Welcome to Symmetric Cryptography!
Symmetric cryptography relies on shared secret key to ensure message confidentiality, so that the unauthorized attackers cannot retrieve the message. The course describes substitution and transposition techniques, which were the bases for classical cryptography when the message is encoded in natural language such as English. Then, we build on product ciphers (using both substitution and transposition/permutation) to describe modern block ciphers and review the widely used cipher algorithms in DES, 3-DES, and AES. Lastly, we enable the use of block ciphers to support variable data length by introducing different modes of block cipher operations in ECB, CBC, CFB, OFB, and CTR modes.
This course is cross-listed and is a part of the two specializations, the Applied Cryptography specialization and the Introduction to Applied Cryptography specialization.
What you will learn
Classical Cipher: Substitution
This module defines substitution cipher technique and describes multiple examples for substitution-based classical algorithms: Caesar Cipher, Monoalphabetic Cipher, and Vigenere Cipher (which is a type of Polyalphabetic Cipher). We will also discuss the mathematical concepts in Modulo Operations to use them to describe the cipher algorithms.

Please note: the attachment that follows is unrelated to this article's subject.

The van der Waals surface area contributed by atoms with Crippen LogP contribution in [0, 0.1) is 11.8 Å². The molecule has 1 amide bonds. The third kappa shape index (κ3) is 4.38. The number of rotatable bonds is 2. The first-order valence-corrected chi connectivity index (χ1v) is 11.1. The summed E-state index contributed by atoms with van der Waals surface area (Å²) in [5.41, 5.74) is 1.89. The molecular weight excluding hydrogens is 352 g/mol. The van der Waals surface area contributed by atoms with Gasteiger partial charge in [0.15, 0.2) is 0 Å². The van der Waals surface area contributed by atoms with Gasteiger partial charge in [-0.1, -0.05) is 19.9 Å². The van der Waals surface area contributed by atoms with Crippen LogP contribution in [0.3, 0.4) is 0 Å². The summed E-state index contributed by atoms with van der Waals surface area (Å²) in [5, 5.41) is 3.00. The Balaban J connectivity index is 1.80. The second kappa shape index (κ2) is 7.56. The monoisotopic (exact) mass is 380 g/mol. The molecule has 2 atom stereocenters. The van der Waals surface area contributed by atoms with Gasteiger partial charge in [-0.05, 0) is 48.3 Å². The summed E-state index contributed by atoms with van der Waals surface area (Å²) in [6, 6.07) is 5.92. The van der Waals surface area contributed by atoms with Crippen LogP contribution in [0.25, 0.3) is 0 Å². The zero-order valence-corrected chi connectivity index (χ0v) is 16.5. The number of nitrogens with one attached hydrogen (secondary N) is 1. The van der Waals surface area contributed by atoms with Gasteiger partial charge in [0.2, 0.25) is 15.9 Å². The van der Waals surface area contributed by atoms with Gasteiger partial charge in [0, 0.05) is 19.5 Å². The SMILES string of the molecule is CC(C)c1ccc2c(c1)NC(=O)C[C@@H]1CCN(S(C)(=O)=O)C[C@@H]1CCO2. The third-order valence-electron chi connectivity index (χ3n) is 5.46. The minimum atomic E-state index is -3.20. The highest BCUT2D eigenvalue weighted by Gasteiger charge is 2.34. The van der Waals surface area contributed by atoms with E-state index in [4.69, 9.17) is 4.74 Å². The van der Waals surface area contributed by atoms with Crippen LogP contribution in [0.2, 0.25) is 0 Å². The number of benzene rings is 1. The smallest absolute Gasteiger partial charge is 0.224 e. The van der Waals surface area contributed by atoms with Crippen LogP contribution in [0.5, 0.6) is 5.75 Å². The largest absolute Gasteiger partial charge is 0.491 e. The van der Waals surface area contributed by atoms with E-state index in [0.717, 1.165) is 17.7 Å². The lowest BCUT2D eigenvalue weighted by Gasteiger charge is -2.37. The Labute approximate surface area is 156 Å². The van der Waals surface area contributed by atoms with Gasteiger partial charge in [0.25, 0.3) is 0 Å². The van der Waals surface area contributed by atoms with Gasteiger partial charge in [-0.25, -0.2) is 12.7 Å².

Classical Cipher: Transposition
This module studies transposition cipher which, along with substitution cipher, provides a base technique for symmetric ciphers. We define transposition cipher and product cipher and discuss transposition examples in Rail Fence and Permutation Cipher.
Block Cipher and DES
This module is about modern ciphers based on product ciphers. We will first define block cipher and contrast it with stream cipher. We will then describe the ideal block cipher, which maximizes the number of transformations, and Feistel Cipher, which is a practical structure framework approximating the ideal block cipher. As a widely used cipher example based on the Feistel Cipher structure; we will study Data Encryption Standard (DES).
3-DES and AES
To provide stronger security than DES, modern symmetric ciphers can either use multiple ciphers or use an entirely different algorithm. This module reviews examples of each in Triple-DES and AES.